Text and photographs: Stephen Smith
It’s winter, and the wind is howling at the walls and roof of the cottage. I’ve gently drifted into consciousness, the warmth of the bed emphasised by the cold of my nose. But the ‘berg is one of those places where you revel in the cold, a masochistic destination for some, and the opportunity to wear those furry gumboots for others.
I poke a hand out from under the duvet, and steal a glance at my watch: 6:03. Rumour has it that the sun will be making an appearance any time now, and everyone always says that the best time to take photographs in the mountains is just after sunrise.
So, summoning up an immense amount of personal courage, I leap out of bed and into my awaiting clothes, cleverly and carefully laid out the night before. When I’m finally ready to open the door from the bedroom into the rest of the cottage, and eventually the great outdoors, I feel like an onion – many layered?
I grab an apple as I head out of the door, camera over my shoulder, but soon realise that you can’t eat an apple with your hands in your pockets, so I stash it in my jacket and wait for the sun to warm the world up before having a snack.
In the greyish-blue light of predawn everything is silent. The wind has dropped, and the birds are only just beginning to stir. I want to get down from Thendele camp, in the foothills surrounding the Amphitheatre, and into the Thukela riverbed, now almost dry in the middle of a snow-free winter. From there I might be able to get a clear view of the amphitheatre.
But when the sun makes its first appearance twenty minutes later I’m still clambering down the hillside through patches of burnt grass and heather, a kilometre or so from where I was hoping to be. I take a few nice shots of the sun rising over the mountains and the proteas, and carry on down the mountain. When I eventually get to the riverbed where the view of the amphitheatre is best, the moment has passed, but I take some pics anyway.
Then I take out my apple, and take a gentle stroll back up to the camp, to wake up the rest of the family and get them to make me breakfast?
We were at Thendele for my mother’s birthday weekend, and it is the perfect place for such an occasion. The chalets are comfortable and well-equipped, and are fitted to be totally self-catering. This means everything from a satellite-equipped TV, microwave, full-size fridge, oven, as well as a fireplace and comfortable dining and lounge areas.
Thendele is the only hutted camp at Ezemvelo KZN Wildlife’s Royal Natal National Park in the Ukhahlamba Drakensberg Park, and has a total of 94 beds. Set as it is at the end of a “residents only” road there is no traffic to ruin the serenity of the place, and it’s spread out enough not to be crowded.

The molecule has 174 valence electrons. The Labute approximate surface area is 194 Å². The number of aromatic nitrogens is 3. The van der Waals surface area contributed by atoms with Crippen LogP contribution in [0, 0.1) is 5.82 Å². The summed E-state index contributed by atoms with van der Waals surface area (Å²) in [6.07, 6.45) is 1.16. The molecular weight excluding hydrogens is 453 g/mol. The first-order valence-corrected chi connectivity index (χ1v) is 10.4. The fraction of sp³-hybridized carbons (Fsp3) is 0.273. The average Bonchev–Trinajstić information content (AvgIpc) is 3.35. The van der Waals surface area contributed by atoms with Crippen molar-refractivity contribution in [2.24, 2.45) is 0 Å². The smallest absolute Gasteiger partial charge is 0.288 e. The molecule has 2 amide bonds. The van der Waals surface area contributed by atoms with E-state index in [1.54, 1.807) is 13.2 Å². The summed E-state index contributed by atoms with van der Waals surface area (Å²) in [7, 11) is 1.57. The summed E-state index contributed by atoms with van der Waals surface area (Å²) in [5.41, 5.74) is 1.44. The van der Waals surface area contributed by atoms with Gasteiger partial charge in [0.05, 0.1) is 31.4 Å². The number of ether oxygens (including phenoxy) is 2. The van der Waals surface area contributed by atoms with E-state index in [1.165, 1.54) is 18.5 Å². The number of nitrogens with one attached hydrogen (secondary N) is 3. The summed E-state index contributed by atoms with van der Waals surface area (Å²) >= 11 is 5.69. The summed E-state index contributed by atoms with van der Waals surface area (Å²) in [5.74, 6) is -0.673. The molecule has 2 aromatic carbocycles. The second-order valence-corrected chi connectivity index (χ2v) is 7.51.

If staying in the variety of two, four or six bed chalets, or the more exclusive six-bed lodge, doesn’t meet your tastes or your budget, there are also two camp sites in Royal Natal. The Mahai campsite has a total of 80 campsites, 40 with electricity and 40 without, while the smaller Rugged Glen campsite has 10 campsites with electricity and 5 without.
Royal Natal is a place for strolls, walks, and hikes, and there is a great selection of routes for each of these levels of difficulty. If hiking to the top of the Sentinel (at 3165 metres), for one of the world’s great views, is beyond you, then you can take a gentle stroll along the contours to Tiger Falls, or climb the slightly more taxing Policeman’s Helmet. Or you can do the Gorge Walk to the base of the Tugela Falls, the second highest waterfall in the world that drops a total of 947 metres in five stages, and the highest in Africa.
But walking isn’t the only attraction, and the other popular ‘Berg pastime, flyfishing for trout, can be undertaken in the park’s dam all year round, or in the Thukela or Mahai rivers, in season.
Royal Natal, though, is one of those places that is so relaxing that you don’t seem to do the things that you planned on doing. It’s very easy to sit in the gently warming sun, admiring the grandeur of the amphitheatre, drinking tea and chatting. Before you know it the morning has passed, and that stroll to the Cascades never materialised.
But that is what holidays are for, especially family ones; relaxing and spending time with the people closest to you. And when you’re staying at Thendele, if they start to get on your nerves you can always tell them to take a hike?
HOW TO GET THERE
From the north turn off the N3 just past Ladysmith on to the N11 and proceed to Bergville. The reserve is well signposted from here.
From the south turn off the N3 at the Winterton/Berg Resorts off-ramp and proceed to Bergville.
WHAT IT COSTS
The self-catering rate starts at R360 an adult (R180 a child) a night. Camping is priced at R80 and R70 per person for sites with and without electricity respectively.
The camp reception also has a shop that sells a wide variety of curios, as well as basic grocery supplies and firewood.